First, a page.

PRINT May 2006

US News

“Interstate: The American Road Trip”

DRIVING HOME THE IDEA THAT a summertime cross-country excursion is as American as apple pie, NASCAR, and breakfast at Stuckey’s, the upcoming exhibition “Interstate: The American Road Trip” will make an ambitious attempt to chart what its curators call “the vast psychological expanse” between the eastern and western edges of the US. Co-organized by Alyson Baker, executive director of New York’s Socrates Sculpture Park, and artist Andrea Zittel, the show begins at a two-day festival heralding Zittel’s fifth annual High Desert Test Sites (HDTS) project in the Southern California desert on May 6 and 7 and concludes at Socrates, where it will run from May 21 to August 13. For the intervening two weeks and three thousand miles, “Interstate” will unfold on highways and byways throughout the expansive American heartland.

With its disposition toward cultural and spatial decentralization, “Interstate” seems a logical extension of HDTS, an ongoing series of frequently ephemeral works created by various artists in and around the desert communities near Zittel’s home in Joshua Tree, California. “The context in the high desert has changed radically since the first High Desert Test Sites,” observes Zittel, who spearheads HDTS with artist Lisa Anne Auerbach. In an American West in which sublime “landscape” is rapidly becoming quotidian “real estate” (and thence Wal-Marts, golf courses, etc.), Zittel notes that “land is now a very expensive commodity. We are no longer able to add to our holdings of desert parcels for artists to do their projects on. This has actually created a very interesting situation because it is forcing us to become much more innovative in seeking new ways to realize our projects, sometimes even squatting land or staging fleeting performances or events. The idea of an exhibition that literally travels feels like a great expansion in this direction, and my hope is that this will start to evolve new kinds of situations and experiences for the artists and our audience.”

This notion resonates beyond the context of the High Desert. Zittel’s aspiration to “new kinds of situations” seems to parallel a broader trend: As Baker observes, the proposals she receives at Socrates—for “Interstate” as well as for other exhibitions—increasingly reflect “a notion of public art that is not monumental but rather changing and ephemeral.” For one “Interstate” project that exemplifies this shift, artist Katie Grinnan plans to present a two-sided float—suggesting, says the artist, “a modernist building on one side and a bombed-out building on the other”—constructed from photographs, Sintra, and rebar. (This is the second version of a float initially created for Aspen, Colorado’s 2005 Fourth of July parade.) At HDTS Grinnan will stage what she calls a “cinematic . . . inverse parade” in which she’ll “animate” the float by driving spectators past its disassembled and dispersed parts. Afterward, Grinnan and several companions (wearing costumes designed by the artist) will tow the float behind their van as they head for their East Coast destination, spontaneously exploiting opportunities to put the work on display along a route that includes Death Valley, Las Vegas, Flagstaff, Crawford, and New Orleans. Taking the concept of a fragmented, mobile public artwork even further, New York–based artist Allison Smith is going to travel to a number of significant historical sites throughout the country—from the American West Heritage Center in Wellsville, Utah, to George Ranch Historical Park in Richmond, Texas—to attend workshops at these “living history” museums before devising her own workshop at Socrates.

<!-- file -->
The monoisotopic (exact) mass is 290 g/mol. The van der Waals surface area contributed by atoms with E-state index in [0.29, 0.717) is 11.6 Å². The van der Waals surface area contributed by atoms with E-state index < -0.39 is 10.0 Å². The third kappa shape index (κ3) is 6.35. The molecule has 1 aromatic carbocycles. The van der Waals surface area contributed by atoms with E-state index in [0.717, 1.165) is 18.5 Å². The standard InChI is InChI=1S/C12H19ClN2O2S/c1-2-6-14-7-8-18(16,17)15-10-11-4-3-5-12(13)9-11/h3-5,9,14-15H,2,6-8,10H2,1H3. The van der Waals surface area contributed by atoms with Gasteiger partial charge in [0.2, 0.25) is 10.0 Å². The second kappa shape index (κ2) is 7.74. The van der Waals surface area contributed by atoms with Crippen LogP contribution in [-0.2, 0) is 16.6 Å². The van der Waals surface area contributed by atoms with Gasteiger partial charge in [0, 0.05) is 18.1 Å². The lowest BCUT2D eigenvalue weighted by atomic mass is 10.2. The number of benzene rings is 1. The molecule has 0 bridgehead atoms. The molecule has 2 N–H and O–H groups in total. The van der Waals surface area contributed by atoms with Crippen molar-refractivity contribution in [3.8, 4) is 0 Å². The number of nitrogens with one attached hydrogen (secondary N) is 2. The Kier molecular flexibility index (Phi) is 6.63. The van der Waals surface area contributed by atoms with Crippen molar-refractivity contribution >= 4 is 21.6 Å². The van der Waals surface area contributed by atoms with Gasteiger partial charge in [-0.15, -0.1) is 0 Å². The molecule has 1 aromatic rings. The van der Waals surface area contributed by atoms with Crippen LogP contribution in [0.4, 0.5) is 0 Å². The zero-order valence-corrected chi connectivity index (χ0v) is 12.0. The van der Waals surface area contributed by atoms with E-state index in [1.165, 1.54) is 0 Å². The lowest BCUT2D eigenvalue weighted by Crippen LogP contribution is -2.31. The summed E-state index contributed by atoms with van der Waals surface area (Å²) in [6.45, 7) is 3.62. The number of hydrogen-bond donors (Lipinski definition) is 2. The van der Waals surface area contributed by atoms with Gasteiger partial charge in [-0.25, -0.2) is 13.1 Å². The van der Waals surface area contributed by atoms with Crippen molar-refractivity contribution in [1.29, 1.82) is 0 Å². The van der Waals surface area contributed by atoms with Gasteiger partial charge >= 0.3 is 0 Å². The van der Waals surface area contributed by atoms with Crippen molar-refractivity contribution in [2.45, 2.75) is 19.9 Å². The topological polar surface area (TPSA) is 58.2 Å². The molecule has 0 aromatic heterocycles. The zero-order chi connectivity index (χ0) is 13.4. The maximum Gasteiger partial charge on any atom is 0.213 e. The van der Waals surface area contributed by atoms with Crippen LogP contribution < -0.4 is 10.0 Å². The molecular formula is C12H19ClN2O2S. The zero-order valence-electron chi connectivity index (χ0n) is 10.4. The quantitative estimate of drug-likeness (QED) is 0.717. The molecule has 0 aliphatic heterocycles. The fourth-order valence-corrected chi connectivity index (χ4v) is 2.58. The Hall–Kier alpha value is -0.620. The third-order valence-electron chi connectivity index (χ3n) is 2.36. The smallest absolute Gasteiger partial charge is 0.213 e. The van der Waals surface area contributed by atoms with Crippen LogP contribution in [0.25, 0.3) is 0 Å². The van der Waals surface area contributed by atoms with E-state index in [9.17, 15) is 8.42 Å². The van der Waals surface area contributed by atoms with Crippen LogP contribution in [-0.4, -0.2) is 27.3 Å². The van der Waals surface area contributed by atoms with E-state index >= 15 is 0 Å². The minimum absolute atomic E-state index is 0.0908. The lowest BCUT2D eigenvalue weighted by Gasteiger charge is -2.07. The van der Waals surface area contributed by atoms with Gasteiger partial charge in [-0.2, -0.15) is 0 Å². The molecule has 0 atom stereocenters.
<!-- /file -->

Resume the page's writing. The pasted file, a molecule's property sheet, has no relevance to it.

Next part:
Other “Interstate” artists may or may not deploy similarly peripatetic strategies: The show’s itinerary, so to speak, is open-ended, its audience necessarily indeterminate, and its final shape predicated not on curatorial directives but on the proposals of the participants (in addition to Grinnan and Smith, the roster comprises Auerbach, Chris Hanson and Hendrika Sonnenberg, Mark Klassen, Melissa Brown, R. Scott Mitchell, and the Los Angeles Urban Rangers collective). In keeping with this conceptual flexibility, Baker suggests that the exhibition, as the compound word interstate connotes, is about “a state of transition. I’m interested in the psychology of the individual as they make the trip and in the internal transformation that takes place during the external process of travel, way-finding, and gaining information.” For some artists, this process will not be physical at all. Auerbach, for instance, will take her preferred vehicle—a bicycle—apart and ask other travelers, some affiliated with the exhibition and some not, to transport the pieces across the country. The bike—or however much of it makes it to Long Island—will be put back together, sort of, around a flagpole at Socrates.

Although projects like Grinnan’s, Smith’s, and Auerbach’s indicate that “Interstate” is a freewheeling enterprise, the show also has some high-stakes implications. In this color-coded era, the idea of mostly New York– and Los Angeles–based artists traversing America’s red-state interior is unavoidably freighted. Still, as Baker implies, the show explores imaginative terrain as much as any physical territory, and the psychogeographical downshift from outer to inner state could happen anywhere between the left and right coasts—maybe even over breakfast at Stuckey’s.

Michael Ned Holte is a writer based in Los Angeles.